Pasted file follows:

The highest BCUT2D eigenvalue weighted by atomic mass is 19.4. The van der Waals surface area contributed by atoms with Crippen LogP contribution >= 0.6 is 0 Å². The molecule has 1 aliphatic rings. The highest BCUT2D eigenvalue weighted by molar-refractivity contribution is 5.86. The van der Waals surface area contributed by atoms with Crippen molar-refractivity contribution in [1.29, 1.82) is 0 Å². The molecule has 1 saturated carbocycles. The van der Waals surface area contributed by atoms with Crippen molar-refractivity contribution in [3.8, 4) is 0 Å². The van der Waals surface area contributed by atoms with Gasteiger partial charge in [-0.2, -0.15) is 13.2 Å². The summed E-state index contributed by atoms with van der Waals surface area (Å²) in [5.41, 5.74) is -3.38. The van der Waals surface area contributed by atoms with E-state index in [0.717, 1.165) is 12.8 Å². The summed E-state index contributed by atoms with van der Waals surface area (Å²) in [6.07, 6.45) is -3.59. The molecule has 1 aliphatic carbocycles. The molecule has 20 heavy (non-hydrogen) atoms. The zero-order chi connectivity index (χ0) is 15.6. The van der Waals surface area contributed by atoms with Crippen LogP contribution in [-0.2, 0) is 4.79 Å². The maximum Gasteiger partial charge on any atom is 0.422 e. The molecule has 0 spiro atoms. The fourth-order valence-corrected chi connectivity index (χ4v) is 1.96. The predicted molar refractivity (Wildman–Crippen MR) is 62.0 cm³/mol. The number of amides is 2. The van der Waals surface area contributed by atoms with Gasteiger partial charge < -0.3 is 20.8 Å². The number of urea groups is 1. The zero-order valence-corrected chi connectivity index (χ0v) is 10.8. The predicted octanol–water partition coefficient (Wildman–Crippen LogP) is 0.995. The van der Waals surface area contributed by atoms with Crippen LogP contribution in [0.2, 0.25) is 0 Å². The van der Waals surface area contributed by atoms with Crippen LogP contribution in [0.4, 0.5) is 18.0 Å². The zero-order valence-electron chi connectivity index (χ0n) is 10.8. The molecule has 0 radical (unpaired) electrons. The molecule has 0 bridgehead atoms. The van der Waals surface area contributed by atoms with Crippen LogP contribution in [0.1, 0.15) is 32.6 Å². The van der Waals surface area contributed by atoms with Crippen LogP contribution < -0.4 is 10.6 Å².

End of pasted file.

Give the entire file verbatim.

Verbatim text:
The highest BCUT2D eigenvalue weighted by atomic mass is 19.4. The van der Waals surface area contributed by atoms with Crippen LogP contribution >= 0.6 is 0 Å². The molecule has 1 aliphatic rings. The highest BCUT2D eigenvalue weighted by molar-refractivity contribution is 5.86. The van der Waals surface area contributed by atoms with Crippen molar-refractivity contribution in [1.29, 1.82) is 0 Å². The molecule has 1 saturated carbocycles. The van der Waals surface area contributed by atoms with Crippen molar-refractivity contribution in [3.8, 4) is 0 Å². The van der Waals surface area contributed by atoms with Gasteiger partial charge in [-0.2, -0.15) is 13.2 Å². The summed E-state index contributed by atoms with van der Waals surface area (Å²) in [5.41, 5.74) is -3.38. The van der Waals surface area contributed by atoms with E-state index in [0.717, 1.165) is 12.8 Å². The summed E-state index contributed by atoms with van der Waals surface area (Å²) in [6.07, 6.45) is -3.59. The molecule has 1 aliphatic carbocycles. The molecule has 20 heavy (non-hydrogen) atoms. The zero-order chi connectivity index (χ0) is 15.6. The van der Waals surface area contributed by atoms with Crippen LogP contribution in [-0.2, 0) is 4.79 Å². The maximum Gasteiger partial charge on any atom is 0.422 e. The molecule has 0 spiro atoms. The fourth-order valence-corrected chi connectivity index (χ4v) is 1.96. The predicted molar refractivity (Wildman–Crippen MR) is 62.0 cm³/mol. The number of amides is 2. The van der Waals surface area contributed by atoms with Gasteiger partial charge < -0.3 is 20.8 Å². The number of urea groups is 1. The zero-order valence-corrected chi connectivity index (χ0v) is 10.8. The predicted octanol–water partition coefficient (Wildman–Crippen LogP) is 0.995. The van der Waals surface area contributed by atoms with Crippen LogP contribution in [0.2, 0.25) is 0 Å². The van der Waals surface area contributed by atoms with Crippen LogP contribution in [0.4, 0.5) is 18.0 Å². The zero-order valence-electron chi connectivity index (χ0n) is 10.8. The molecule has 0 radical (unpaired) electrons. The molecule has 0 bridgehead atoms. The van der Waals surface area contributed by atoms with Crippen LogP contribution in [0.1, 0.15) is 32.6 Å². The van der Waals surface area contributed by atoms with Crippen LogP contribution < -0.4 is 10.6 Å².